By Joe Anuta
The Staples store at Northern and Parsons boulevards in Flushing closed for good Saturday, adding another vacant retail space on the street.
A spokeswoman from the international office supply store said the closure was strictly a business decision.
“We always evaluate our store performance to ensure we’re operating the business in the best way,” said Karen Pevenstein said in a statement.
The store first opened in 2006 and employed 25people, all of whom were offered a transfer to work at other Staples locations, according to Pevenstein.
The retailer has a location in College Point and Bayside, although Pevenstein did not specify where the employees were offered a transfer.
She also pointed out that the store closing did not mean Staples was in financial trouble.
“This store closing is not indicative of Staples’ overall business nor part of a major restructuring program,” she said. “We plan to open additional stores in the U.S. and Canada this year.”
Staples earned about $6.6 billion in 2010, up just a few million from the year before, but the retailer’s stock has failed to come back from the 2008 recession, according to data from NASDAQ.
Just before the recession, Staples stock was selling for about $25 per share before it fell to $14.44 per share in October 2008. After rallying back to $25.76 per share about two years ago, it is back down to near recession levels in the $15 range.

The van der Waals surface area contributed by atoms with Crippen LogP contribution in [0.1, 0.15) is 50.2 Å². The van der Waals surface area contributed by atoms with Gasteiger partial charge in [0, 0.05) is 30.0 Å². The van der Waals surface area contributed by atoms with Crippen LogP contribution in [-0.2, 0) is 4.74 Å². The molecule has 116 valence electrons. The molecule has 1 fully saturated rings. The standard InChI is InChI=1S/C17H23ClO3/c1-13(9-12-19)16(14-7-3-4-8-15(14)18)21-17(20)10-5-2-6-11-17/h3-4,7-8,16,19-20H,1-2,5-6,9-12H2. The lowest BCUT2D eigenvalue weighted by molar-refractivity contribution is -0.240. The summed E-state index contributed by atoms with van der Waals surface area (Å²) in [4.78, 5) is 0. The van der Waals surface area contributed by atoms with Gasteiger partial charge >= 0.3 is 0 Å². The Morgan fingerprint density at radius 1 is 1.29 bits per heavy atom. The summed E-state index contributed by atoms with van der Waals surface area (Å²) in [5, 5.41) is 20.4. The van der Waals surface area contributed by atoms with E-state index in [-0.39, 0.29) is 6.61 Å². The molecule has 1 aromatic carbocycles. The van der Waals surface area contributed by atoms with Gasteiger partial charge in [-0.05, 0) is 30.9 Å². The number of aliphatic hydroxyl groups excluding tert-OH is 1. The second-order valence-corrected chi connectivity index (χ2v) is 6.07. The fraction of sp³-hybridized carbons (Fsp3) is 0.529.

The soon-to-be vacant store front, which sits on a 26,000-square-foot lot, is being sold by the Manhattan-based real estate company Midwood Investment & Development, which is also hawking another large property down the street.
L & L Supermarket sits on a slightly smaller, 22,823-square-foot lot, about half the size of a football field, and is also up for sale.
But Dian Yu, executive director of the Flushing Business Improvement District, said the two lots for sale have more to do with the economy than the downtown area’s economic viability.
“I can’t think of any correlation between this and the development of downtown Flushing,” he said. “Large chain stores can survive downtown.”
Yu cited Best Buy, Macy’s, Applebee’s and Bob’s Discount Furniture in Sky View Center on College Point Boulevard as examples.
Reach reporter Joe Anuta by e-mail at email@example.com or by phone at 718-260-4566.